Citroen helps De Gaulle survive assassination attempt - HISTORY
Year
1962

Citroen helps De Gaulle survive assassination attempt

On August 22, 1962, President Charles De Gaulle of France survives one of several assassination attempts against him thanks to the superior performance of the presidential automobile: The sleek, aerodynamic Citroen DS 19, known as “La Deesse” (The Goddess).  

When the Citroen DS made its sensational debut at the 1955 Paris Motor Show, its streamlined, understated form stood out among the tail-finned and chrome-covered cars popular in that era. A far cry from Citroen’s famous 2CV (dubbed the “ugly duckling”), the DS had a 1.9-liter engine and power-assisted gearshift, clutch, steering and brake systems. Its crowning aspect, however, was a hydropneumatic suspension system that Citroen would become known for, which automatically adjusted the height of the car to keep it level and enable the driver to maintain control more easily. Citroen took 12,000 orders for the DS by the end of that first day, and it soon became known as the preferred mode of transportation among France’s wealthy and most powerful citizens.

In August 1962, a group called the OAS (Secret Army Organization in English) plotted an assassination attempt on President De Gaulle, who they believed had betrayed France by giving up Algeria (in northern Africa) to Algerian nationalists. Near dusk on August 22, 1962, De Gaulle and his wife were riding from the Elysee Palace to Orly Airport. As his black Citroen DS sped along the Avenue de la Liberation in Paris at 70 miles per hour, 12 OAS gunmen opened fire on the car. A hail of 140 bullets, most of them coming from behind, killed two of the president’s motorcycle bodyguards, shattered the car’s rear window and punctured all four of its tires. Though the Citroen went into a front-wheel skid, De Gaulle’s chauffeur was able to accelerate out of the skid and drive to safety, all thanks to the car’s superior suspension system. De Gaulle and his wife kept their heads down and came out unharmed.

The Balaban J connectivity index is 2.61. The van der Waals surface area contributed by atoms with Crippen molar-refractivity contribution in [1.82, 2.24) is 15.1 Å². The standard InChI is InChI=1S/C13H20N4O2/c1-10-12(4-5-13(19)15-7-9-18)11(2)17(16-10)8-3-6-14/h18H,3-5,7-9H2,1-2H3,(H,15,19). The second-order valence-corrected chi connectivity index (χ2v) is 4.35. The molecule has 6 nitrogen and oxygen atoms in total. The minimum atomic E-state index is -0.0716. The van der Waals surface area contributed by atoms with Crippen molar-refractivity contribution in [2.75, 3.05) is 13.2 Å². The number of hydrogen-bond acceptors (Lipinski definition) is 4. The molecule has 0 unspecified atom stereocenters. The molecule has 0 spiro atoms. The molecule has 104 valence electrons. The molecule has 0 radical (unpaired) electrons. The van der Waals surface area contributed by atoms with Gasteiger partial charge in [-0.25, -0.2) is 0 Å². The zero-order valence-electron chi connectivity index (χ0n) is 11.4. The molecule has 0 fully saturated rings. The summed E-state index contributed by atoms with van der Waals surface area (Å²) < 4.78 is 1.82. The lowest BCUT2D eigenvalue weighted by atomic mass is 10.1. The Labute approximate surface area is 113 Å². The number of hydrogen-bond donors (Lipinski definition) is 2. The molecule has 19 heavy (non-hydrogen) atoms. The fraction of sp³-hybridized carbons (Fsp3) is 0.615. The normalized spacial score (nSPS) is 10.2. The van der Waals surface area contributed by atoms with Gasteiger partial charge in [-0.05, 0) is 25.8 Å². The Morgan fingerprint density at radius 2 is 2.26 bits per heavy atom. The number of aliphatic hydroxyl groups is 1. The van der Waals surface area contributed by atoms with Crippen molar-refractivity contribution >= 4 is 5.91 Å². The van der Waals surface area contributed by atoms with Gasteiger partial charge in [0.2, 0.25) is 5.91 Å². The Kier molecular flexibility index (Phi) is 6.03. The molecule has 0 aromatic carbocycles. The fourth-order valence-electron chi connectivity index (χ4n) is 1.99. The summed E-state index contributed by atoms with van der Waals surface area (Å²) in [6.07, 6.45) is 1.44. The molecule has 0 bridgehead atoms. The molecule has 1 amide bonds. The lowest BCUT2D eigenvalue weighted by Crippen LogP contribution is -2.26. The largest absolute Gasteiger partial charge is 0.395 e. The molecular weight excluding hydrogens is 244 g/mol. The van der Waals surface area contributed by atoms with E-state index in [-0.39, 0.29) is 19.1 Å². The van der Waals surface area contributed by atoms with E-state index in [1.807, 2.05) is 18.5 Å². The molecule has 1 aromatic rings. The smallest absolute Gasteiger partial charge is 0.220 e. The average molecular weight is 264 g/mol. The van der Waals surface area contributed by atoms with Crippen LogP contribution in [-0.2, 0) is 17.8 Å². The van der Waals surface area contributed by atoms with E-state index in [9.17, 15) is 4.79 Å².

Frederick Forsyth dramatized the events of that August in his best-selling novel “The Day of the Jackal,” later made into a film. In 1969, De Gaulle–knowing that he owed his life to that Citroen–attempted to prevent the outright sale of France’s premier auto manufacturer (owned by the Michelin family of tire fame) to the Italian automaker Fiat by limiting the stake Fiat could buy to 15 percent. In 1975, to avert potential bankruptcy, the French government funded Citroen’s sale to a group that included its French rival, Peugeot; the result was PSA Peugeot Citroen SA, formed in 1976.

ALSO ON THIS DAY

Michael Collins assassinated

Irish revolutionary and Sinn Fein politician Michael Collins is killed in an ambush in west County Cork, Ireland.In the early part of the century, Collins joined Sinn Fein, an Irish political party dedicated to achieving independence for all Ireland. From its inception, the party ...read more

U.S. wins first America’s Cup

On August 22, 1851, the U.S.-built schooner America bests a fleet of Britain’s finest ships in a race around England’s Isle of Wight. The ornate silver trophy won by the America was later donated to the New York Yacht Club on condition that it be forever placed in international ...read more